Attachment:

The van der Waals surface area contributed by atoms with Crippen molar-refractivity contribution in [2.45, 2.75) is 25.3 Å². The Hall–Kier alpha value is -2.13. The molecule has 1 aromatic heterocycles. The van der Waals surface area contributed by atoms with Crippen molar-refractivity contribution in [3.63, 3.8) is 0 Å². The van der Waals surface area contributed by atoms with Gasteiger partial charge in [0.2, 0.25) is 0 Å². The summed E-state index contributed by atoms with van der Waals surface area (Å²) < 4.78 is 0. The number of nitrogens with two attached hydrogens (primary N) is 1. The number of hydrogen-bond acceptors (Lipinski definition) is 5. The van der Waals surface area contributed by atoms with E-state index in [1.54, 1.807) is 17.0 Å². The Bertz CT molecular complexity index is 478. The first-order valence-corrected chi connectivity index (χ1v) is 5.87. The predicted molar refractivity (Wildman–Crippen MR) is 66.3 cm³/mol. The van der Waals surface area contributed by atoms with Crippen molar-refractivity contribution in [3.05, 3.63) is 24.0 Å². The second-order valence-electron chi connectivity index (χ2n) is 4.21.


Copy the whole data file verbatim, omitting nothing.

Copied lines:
The van der Waals surface area contributed by atoms with Crippen molar-refractivity contribution in [2.45, 2.75) is 25.3 Å². The Hall–Kier alpha value is -2.13. The molecule has 1 aromatic heterocycles. The van der Waals surface area contributed by atoms with Crippen molar-refractivity contribution in [3.63, 3.8) is 0 Å². The van der Waals surface area contributed by atoms with Gasteiger partial charge in [0.2, 0.25) is 0 Å². The summed E-state index contributed by atoms with van der Waals surface area (Å²) < 4.78 is 0. The number of nitrogens with two attached hydrogens (primary N) is 1. The number of hydrogen-bond acceptors (Lipinski definition) is 5. The van der Waals surface area contributed by atoms with E-state index in [1.54, 1.807) is 17.0 Å². The Bertz CT molecular complexity index is 478. The first-order valence-corrected chi connectivity index (χ1v) is 5.87. The predicted molar refractivity (Wildman–Crippen MR) is 66.3 cm³/mol. The van der Waals surface area contributed by atoms with Crippen molar-refractivity contribution in [3.05, 3.63) is 24.0 Å². The second-order valence-electron chi connectivity index (χ2n) is 4.21.